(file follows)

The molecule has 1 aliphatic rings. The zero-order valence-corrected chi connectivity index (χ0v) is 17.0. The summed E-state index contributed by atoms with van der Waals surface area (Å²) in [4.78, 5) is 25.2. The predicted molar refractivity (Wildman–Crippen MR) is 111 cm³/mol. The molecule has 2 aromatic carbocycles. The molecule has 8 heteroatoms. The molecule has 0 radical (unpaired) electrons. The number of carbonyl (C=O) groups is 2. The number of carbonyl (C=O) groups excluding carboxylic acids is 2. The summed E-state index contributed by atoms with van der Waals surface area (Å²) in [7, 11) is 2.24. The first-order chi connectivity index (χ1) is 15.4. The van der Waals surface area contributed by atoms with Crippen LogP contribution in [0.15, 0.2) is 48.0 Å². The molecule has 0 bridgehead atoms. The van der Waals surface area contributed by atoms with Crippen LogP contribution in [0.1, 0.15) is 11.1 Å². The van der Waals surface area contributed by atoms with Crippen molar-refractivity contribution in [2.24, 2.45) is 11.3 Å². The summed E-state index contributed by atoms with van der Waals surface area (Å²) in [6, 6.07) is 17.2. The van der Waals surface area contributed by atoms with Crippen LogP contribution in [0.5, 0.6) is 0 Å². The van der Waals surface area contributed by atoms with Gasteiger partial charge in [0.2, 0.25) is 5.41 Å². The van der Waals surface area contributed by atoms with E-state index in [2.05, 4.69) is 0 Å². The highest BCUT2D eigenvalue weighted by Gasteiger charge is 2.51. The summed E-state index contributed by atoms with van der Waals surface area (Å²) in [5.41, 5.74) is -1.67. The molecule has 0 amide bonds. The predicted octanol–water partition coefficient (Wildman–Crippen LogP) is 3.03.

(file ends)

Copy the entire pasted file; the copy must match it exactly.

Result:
The molecule has 1 aliphatic rings. The zero-order valence-corrected chi connectivity index (χ0v) is 17.0. The summed E-state index contributed by atoms with van der Waals surface area (Å²) in [4.78, 5) is 25.2. The predicted molar refractivity (Wildman–Crippen MR) is 111 cm³/mol. The molecule has 2 aromatic carbocycles. The molecule has 8 heteroatoms. The molecule has 0 radical (unpaired) electrons. The number of carbonyl (C=O) groups is 2. The number of carbonyl (C=O) groups excluding carboxylic acids is 2. The summed E-state index contributed by atoms with van der Waals surface area (Å²) in [7, 11) is 2.24. The first-order chi connectivity index (χ1) is 15.4. The van der Waals surface area contributed by atoms with Crippen LogP contribution in [0.15, 0.2) is 48.0 Å². The molecule has 0 bridgehead atoms. The van der Waals surface area contributed by atoms with Crippen LogP contribution in [0.1, 0.15) is 11.1 Å². The van der Waals surface area contributed by atoms with Crippen molar-refractivity contribution in [2.24, 2.45) is 11.3 Å². The summed E-state index contributed by atoms with van der Waals surface area (Å²) in [6, 6.07) is 17.2. The van der Waals surface area contributed by atoms with Crippen LogP contribution in [0.5, 0.6) is 0 Å². The van der Waals surface area contributed by atoms with Gasteiger partial charge in [0.2, 0.25) is 5.41 Å². The van der Waals surface area contributed by atoms with E-state index in [2.05, 4.69) is 0 Å². The highest BCUT2D eigenvalue weighted by Gasteiger charge is 2.51. The summed E-state index contributed by atoms with van der Waals surface area (Å²) in [5.41, 5.74) is -1.67. The molecule has 0 amide bonds. The predicted octanol–water partition coefficient (Wildman–Crippen LogP) is 3.03.